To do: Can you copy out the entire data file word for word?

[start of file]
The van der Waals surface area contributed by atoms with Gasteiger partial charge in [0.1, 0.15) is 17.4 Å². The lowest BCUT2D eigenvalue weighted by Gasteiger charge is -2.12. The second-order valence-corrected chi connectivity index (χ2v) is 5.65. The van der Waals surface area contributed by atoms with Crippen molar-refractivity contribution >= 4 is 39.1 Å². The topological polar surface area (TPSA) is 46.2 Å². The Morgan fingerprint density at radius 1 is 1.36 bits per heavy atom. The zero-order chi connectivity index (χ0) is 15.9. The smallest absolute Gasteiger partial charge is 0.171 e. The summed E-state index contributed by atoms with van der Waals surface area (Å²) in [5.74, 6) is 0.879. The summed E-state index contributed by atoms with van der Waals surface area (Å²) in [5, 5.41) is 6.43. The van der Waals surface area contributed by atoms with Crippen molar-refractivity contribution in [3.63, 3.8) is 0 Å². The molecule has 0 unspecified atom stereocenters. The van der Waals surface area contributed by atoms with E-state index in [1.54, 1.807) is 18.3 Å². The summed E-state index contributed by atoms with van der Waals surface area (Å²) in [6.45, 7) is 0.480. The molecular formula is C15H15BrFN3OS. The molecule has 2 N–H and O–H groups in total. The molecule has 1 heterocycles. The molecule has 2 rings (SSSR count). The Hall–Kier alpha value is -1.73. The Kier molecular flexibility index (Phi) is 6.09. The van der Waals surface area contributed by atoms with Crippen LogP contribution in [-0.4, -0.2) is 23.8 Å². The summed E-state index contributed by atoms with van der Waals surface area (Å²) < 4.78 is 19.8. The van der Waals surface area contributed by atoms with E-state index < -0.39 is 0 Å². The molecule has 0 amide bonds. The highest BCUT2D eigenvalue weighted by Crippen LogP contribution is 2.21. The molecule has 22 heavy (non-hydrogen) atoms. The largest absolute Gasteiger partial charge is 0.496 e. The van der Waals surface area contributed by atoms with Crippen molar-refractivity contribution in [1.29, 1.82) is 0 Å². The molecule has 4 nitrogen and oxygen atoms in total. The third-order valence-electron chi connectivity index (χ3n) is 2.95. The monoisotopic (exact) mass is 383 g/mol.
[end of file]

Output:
The van der Waals surface area contributed by atoms with Gasteiger partial charge in [0.1, 0.15) is 17.4 Å². The lowest BCUT2D eigenvalue weighted by Gasteiger charge is -2.12. The second-order valence-corrected chi connectivity index (χ2v) is 5.65. The van der Waals surface area contributed by atoms with Crippen molar-refractivity contribution >= 4 is 39.1 Å². The topological polar surface area (TPSA) is 46.2 Å². The Morgan fingerprint density at radius 1 is 1.36 bits per heavy atom. The zero-order chi connectivity index (χ0) is 15.9. The smallest absolute Gasteiger partial charge is 0.171 e. The summed E-state index contributed by atoms with van der Waals surface area (Å²) in [5.74, 6) is 0.879. The summed E-state index contributed by atoms with van der Waals surface area (Å²) in [5, 5.41) is 6.43. The van der Waals surface area contributed by atoms with Crippen molar-refractivity contribution in [3.63, 3.8) is 0 Å². The molecule has 0 unspecified atom stereocenters. The van der Waals surface area contributed by atoms with E-state index in [1.54, 1.807) is 18.3 Å². The summed E-state index contributed by atoms with van der Waals surface area (Å²) in [6.45, 7) is 0.480. The molecular formula is C15H15BrFN3OS. The molecule has 2 N–H and O–H groups in total. The molecule has 1 heterocycles. The molecule has 2 rings (SSSR count). The Hall–Kier alpha value is -1.73. The Kier molecular flexibility index (Phi) is 6.09. The van der Waals surface area contributed by atoms with Crippen LogP contribution in [-0.4, -0.2) is 23.8 Å². The summed E-state index contributed by atoms with van der Waals surface area (Å²) < 4.78 is 19.8. The van der Waals surface area contributed by atoms with E-state index < -0.39 is 0 Å². The molecule has 0 amide bonds. The highest BCUT2D eigenvalue weighted by Crippen LogP contribution is 2.21. The molecule has 22 heavy (non-hydrogen) atoms. The largest absolute Gasteiger partial charge is 0.496 e. The van der Waals surface area contributed by atoms with Crippen molar-refractivity contribution in [1.29, 1.82) is 0 Å². The molecule has 4 nitrogen and oxygen atoms in total. The third-order valence-electron chi connectivity index (χ3n) is 2.95. The monoisotopic (exact) mass is 383 g/mol.